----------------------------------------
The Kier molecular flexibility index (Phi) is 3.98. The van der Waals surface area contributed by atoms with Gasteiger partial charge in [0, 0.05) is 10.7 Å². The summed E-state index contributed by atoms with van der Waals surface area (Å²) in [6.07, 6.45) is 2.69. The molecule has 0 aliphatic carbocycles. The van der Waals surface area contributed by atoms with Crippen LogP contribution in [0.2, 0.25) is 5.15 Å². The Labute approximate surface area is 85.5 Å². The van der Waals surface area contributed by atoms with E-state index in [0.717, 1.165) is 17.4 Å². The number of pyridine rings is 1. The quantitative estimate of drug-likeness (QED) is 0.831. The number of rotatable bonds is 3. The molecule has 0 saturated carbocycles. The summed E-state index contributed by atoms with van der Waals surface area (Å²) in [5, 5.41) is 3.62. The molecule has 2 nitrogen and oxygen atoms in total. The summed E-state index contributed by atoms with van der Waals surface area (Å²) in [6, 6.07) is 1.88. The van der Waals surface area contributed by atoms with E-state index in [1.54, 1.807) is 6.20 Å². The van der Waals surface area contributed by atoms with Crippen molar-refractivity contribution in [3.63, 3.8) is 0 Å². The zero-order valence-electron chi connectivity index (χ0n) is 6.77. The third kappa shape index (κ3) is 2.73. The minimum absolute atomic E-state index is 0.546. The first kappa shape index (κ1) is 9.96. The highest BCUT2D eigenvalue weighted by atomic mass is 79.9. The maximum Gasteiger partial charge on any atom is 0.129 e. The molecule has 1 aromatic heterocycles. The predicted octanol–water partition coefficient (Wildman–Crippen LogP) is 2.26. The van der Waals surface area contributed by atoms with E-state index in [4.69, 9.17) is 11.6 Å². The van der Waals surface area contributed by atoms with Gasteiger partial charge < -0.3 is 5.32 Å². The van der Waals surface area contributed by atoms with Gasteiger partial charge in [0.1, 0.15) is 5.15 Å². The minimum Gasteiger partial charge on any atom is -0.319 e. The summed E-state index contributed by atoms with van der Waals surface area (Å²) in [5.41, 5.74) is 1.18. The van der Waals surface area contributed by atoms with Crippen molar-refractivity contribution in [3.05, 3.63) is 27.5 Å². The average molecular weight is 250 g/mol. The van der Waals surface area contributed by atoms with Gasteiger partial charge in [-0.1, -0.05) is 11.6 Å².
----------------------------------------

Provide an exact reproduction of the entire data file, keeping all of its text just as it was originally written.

The Kier molecular flexibility index (Phi) is 3.98. The van der Waals surface area contributed by atoms with Gasteiger partial charge in [0, 0.05) is 10.7 Å². The summed E-state index contributed by atoms with van der Waals surface area (Å²) in [6.07, 6.45) is 2.69. The molecule has 0 aliphatic carbocycles. The van der Waals surface area contributed by atoms with Crippen LogP contribution in [0.2, 0.25) is 5.15 Å². The Labute approximate surface area is 85.5 Å². The van der Waals surface area contributed by atoms with E-state index in [0.717, 1.165) is 17.4 Å². The number of pyridine rings is 1. The quantitative estimate of drug-likeness (QED) is 0.831. The number of rotatable bonds is 3. The molecule has 0 saturated carbocycles. The summed E-state index contributed by atoms with van der Waals surface area (Å²) in [5, 5.41) is 3.62. The molecule has 2 nitrogen and oxygen atoms in total. The summed E-state index contributed by atoms with van der Waals surface area (Å²) in [6, 6.07) is 1.88. The van der Waals surface area contributed by atoms with E-state index in [1.54, 1.807) is 6.20 Å². The van der Waals surface area contributed by atoms with Crippen molar-refractivity contribution in [3.63, 3.8) is 0 Å². The zero-order valence-electron chi connectivity index (χ0n) is 6.77. The third kappa shape index (κ3) is 2.73. The minimum absolute atomic E-state index is 0.546. The first kappa shape index (κ1) is 9.96. The highest BCUT2D eigenvalue weighted by atomic mass is 79.9. The maximum Gasteiger partial charge on any atom is 0.129 e. The molecule has 1 aromatic heterocycles. The predicted octanol–water partition coefficient (Wildman–Crippen LogP) is 2.26. The van der Waals surface area contributed by atoms with E-state index in [4.69, 9.17) is 11.6 Å². The van der Waals surface area contributed by atoms with Gasteiger partial charge < -0.3 is 5.32 Å². The van der Waals surface area contributed by atoms with Gasteiger partial charge in [0.1, 0.15) is 5.15 Å². The minimum Gasteiger partial charge on any atom is -0.319 e. The summed E-state index contributed by atoms with van der Waals surface area (Å²) in [5.41, 5.74) is 1.18. The van der Waals surface area contributed by atoms with Crippen molar-refractivity contribution in [3.05, 3.63) is 27.5 Å². The average molecular weight is 250 g/mol. The van der Waals surface area contributed by atoms with Gasteiger partial charge in [-0.1, -0.05) is 11.6 Å².